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“Bite-Size Bits of Local, National, and Global History”
Logan Circle in Washington, District of Columbia — The American Northeast (Mid-Atlantic)
 

Treading the Boards

A Fitting Tribute

 

—Logan Circle Heritage Trail —

 
Treading the Boards Marker image. Click for full size.
By Allen C. Browne, December 29, 2014
1. Treading the Boards Marker
Inscription. (side 1)
The Studio Theatre, on the corner of 14th and P Streets since 1987, anchors the Logan Circle/14th Street artistic community. The theatre, founded by director and educator Joy Zinoman and set designer Russell Metheny in 1978, originally rented space in wood sculptor Margery Goldberg's Zenith Square Gallery complex of rowhouses nearby on Rhode Island Avenue. An array of artists worked (and sometimes lived) at Zenith, finding inspiration among their peers until the city forced them out in 1986, citing zoning violations. But Studio Theatre had left six years earlier for affordable space in a former car dealership nearby at 1401 Church Street. Another showroom, across 14th Street from this sign, was the first of three adjoining buildings renovated by the theater.

In 1980 the pioneering Source Theatre, founded by Bart Whiteman three years earlier, moved into a former auto supply store at 1809 14th. A few years later Source took over a one-time Oldsmobile showroom at 1835.

Although Washington never had the manufacturing activity of other cities, it developed a stock of industrial spaces. Here they came in the form of auto showrooms and service shops as well as printing shops and other light industry. By the 1970s, with the car showrooms long gone, these spacious, affordable buildings beckoned.
Treading the Boards Marker image. Click for full size.
By Devry Becker Jones, December 2, 2017
2. Treading the Boards Marker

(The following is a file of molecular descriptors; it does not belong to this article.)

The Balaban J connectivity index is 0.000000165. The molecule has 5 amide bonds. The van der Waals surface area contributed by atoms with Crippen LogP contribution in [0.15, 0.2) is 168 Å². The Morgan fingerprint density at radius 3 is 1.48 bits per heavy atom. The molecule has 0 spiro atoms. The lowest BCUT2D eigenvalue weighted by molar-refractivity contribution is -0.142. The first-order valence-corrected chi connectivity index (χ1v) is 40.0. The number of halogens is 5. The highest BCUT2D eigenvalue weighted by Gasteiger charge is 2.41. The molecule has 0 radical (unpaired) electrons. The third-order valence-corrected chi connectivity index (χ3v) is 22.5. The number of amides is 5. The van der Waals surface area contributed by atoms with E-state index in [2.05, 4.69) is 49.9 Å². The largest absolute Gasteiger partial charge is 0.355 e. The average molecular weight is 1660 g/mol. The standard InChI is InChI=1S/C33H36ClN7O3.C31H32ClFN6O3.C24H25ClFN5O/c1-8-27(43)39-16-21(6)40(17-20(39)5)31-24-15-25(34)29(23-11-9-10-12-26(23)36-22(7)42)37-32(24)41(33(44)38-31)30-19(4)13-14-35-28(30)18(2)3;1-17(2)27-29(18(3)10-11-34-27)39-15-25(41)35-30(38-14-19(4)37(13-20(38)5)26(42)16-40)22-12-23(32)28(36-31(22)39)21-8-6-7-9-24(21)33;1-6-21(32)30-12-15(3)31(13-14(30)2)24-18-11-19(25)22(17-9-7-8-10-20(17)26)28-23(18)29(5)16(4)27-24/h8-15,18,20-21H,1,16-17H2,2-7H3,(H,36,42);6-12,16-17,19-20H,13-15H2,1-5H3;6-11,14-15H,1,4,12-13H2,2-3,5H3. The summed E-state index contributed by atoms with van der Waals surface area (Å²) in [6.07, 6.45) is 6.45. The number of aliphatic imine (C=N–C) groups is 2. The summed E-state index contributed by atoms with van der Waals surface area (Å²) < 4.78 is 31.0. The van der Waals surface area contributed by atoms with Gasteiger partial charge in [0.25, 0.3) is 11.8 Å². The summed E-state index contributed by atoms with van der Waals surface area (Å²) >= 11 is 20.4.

Among the institutions that took root here are Woolly Mammoth, Horizons, Church Street and Keegan theaters as well as art galleries. Over time these blocks grew into an important arts district, and its risk-taking theaters gained renown in the regional theatre movement.

To return to the Metro Red line, walk one block north on Q Street and turn left. The Dupont Circle Station is six blocks west on Q Street.

(side 2)
The Logan Circle Neighborhood began with city boosters’ dreams of greatness. The troops, cattle pens and hubbub of the Civil War (1861-1865) had nearly ruined Washington, and when the fighting ended, Congress threatened to move the nation’s capital elsewhere. So city leaders raced to repair and modernize the city. As paved streets, water and gas lines, street lights and sewers reached undeveloped areas, wealthy whites followed. Mansions soon sprang up around an elegant park where Vermont and Rhode Island Avenues met. The circle was named Iowa Circle, thanks to Iowa Senator William Boyd Allison. In 1901 a statue of Civil War General (and later Senator) John A. Logan, a founder of Memorial Day, replaced the park’s central fountain. The circle took his name in 1930. The title of this Heritage Trail comes from the General Logan’s argument that Memorial Day would serves as “a fitting tribute to the memory of [the nation’s]
Treading the Boards Marker image. Click for full size.
By Allen C. Browne, December 29, 2014
3. Treading the Boards Marker
slain defenders.”

As the city grew beyond Logan Circle, affluent African Americans gradually replaced whites here. Most of them moved on during World War II, and their mansions were divided into rooming houses to meet a wartime housing shortage. By the 1960s, with suburban Maryland and Virginia drawing investment, much of the neighborhood had decayed. When civil disturbances erupted after the 1968 assassination of the Revered Dr. Martin Luther King, Jr., it hit bottom. Ten years later, however, long-time residents, newcomers, and new city programs spurred revival. A Fitting Tribute: Logan Circle Heritage Trail takes you through the neighborhood’s lofty and low times to introduce the array of individuals who shaped its modern vitality.

A Fitting Tribute: Logan Circle Heritage Trail is an Official Washington, DC Walking Trail. The self-guided, 1.5 mile tour of 15 signs offers about two hours of gentle exercise. Free explanatory keepsake guidebooks are available at businesses and intersections along the way. For more on DC neighborhoods, please visit www.CulturalTourism DC.org.
[List of collaborators and staff of The Heritage Trail.]